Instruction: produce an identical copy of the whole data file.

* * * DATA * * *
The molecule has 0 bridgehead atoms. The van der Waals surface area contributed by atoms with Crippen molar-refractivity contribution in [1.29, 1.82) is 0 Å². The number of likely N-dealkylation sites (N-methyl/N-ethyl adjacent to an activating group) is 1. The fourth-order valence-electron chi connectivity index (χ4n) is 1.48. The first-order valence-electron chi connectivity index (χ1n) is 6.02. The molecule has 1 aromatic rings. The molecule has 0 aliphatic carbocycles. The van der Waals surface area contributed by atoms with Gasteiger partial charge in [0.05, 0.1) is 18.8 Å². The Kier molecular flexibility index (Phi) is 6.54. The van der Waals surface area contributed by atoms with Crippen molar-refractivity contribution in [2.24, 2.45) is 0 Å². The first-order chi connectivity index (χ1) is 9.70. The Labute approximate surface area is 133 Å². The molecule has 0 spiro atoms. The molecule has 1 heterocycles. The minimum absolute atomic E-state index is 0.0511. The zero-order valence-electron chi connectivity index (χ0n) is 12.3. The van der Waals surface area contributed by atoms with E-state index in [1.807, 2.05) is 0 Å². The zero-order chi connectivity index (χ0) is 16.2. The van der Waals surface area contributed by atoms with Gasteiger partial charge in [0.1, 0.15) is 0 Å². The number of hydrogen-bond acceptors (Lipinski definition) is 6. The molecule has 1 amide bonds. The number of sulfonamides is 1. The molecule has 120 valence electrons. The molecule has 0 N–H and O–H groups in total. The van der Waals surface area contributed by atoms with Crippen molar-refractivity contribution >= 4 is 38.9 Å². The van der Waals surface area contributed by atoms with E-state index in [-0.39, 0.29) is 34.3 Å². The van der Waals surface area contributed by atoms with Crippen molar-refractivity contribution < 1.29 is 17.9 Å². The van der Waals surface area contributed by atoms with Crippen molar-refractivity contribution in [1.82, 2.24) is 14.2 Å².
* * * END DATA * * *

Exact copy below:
The molecule has 0 bridgehead atoms. The van der Waals surface area contributed by atoms with Crippen molar-refractivity contribution in [1.29, 1.82) is 0 Å². The number of likely N-dealkylation sites (N-methyl/N-ethyl adjacent to an activating group) is 1. The fourth-order valence-electron chi connectivity index (χ4n) is 1.48. The first-order valence-electron chi connectivity index (χ1n) is 6.02. The molecule has 1 aromatic rings. The molecule has 0 aliphatic carbocycles. The van der Waals surface area contributed by atoms with Gasteiger partial charge in [0.05, 0.1) is 18.8 Å². The Kier molecular flexibility index (Phi) is 6.54. The van der Waals surface area contributed by atoms with Crippen molar-refractivity contribution in [2.24, 2.45) is 0 Å². The first-order chi connectivity index (χ1) is 9.70. The Labute approximate surface area is 133 Å². The molecule has 0 spiro atoms. The molecule has 1 heterocycles. The minimum absolute atomic E-state index is 0.0511. The zero-order valence-electron chi connectivity index (χ0n) is 12.3. The van der Waals surface area contributed by atoms with E-state index in [1.807, 2.05) is 0 Å². The zero-order chi connectivity index (χ0) is 16.2. The van der Waals surface area contributed by atoms with Gasteiger partial charge in [0.1, 0.15) is 0 Å². The number of hydrogen-bond acceptors (Lipinski definition) is 6. The molecule has 1 amide bonds. The number of sulfonamides is 1. The molecule has 120 valence electrons. The molecule has 0 N–H and O–H groups in total. The van der Waals surface area contributed by atoms with Crippen molar-refractivity contribution >= 4 is 38.9 Å². The van der Waals surface area contributed by atoms with E-state index in [-0.39, 0.29) is 34.3 Å². The van der Waals surface area contributed by atoms with Crippen molar-refractivity contribution < 1.29 is 17.9 Å². The van der Waals surface area contributed by atoms with Crippen molar-refractivity contribution in [1.82, 2.24) is 14.2 Å².